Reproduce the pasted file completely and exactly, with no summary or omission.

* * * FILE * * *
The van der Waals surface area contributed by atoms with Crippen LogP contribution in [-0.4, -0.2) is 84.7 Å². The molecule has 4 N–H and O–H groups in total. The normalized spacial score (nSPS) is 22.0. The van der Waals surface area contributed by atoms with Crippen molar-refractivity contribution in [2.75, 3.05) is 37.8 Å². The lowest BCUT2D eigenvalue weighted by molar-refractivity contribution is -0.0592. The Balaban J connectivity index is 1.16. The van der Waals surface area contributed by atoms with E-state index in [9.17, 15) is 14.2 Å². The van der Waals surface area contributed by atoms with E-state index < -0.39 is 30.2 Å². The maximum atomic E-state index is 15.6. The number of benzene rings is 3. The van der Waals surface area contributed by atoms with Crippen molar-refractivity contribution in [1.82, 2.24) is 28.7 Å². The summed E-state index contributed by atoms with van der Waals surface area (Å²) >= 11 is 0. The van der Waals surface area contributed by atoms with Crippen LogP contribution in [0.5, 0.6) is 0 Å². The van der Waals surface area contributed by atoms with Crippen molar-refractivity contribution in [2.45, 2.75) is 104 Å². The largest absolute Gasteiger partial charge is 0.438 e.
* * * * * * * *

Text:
The van der Waals surface area contributed by atoms with Crippen LogP contribution in [-0.4, -0.2) is 84.7 Å². The molecule has 4 N–H and O–H groups in total. The normalized spacial score (nSPS) is 22.0. The van der Waals surface area contributed by atoms with Crippen molar-refractivity contribution in [2.75, 3.05) is 37.8 Å². The lowest BCUT2D eigenvalue weighted by molar-refractivity contribution is -0.0592. The Balaban J connectivity index is 1.16. The van der Waals surface area contributed by atoms with E-state index in [9.17, 15) is 14.2 Å². The van der Waals surface area contributed by atoms with E-state index < -0.39 is 30.2 Å². The maximum atomic E-state index is 15.6. The number of benzene rings is 3. The van der Waals surface area contributed by atoms with Crippen molar-refractivity contribution in [1.82, 2.24) is 28.7 Å². The summed E-state index contributed by atoms with van der Waals surface area (Å²) >= 11 is 0. The van der Waals surface area contributed by atoms with Crippen LogP contribution in [0.5, 0.6) is 0 Å². The van der Waals surface area contributed by atoms with Crippen molar-refractivity contribution in [2.45, 2.75) is 104 Å². The largest absolute Gasteiger partial charge is 0.438 e.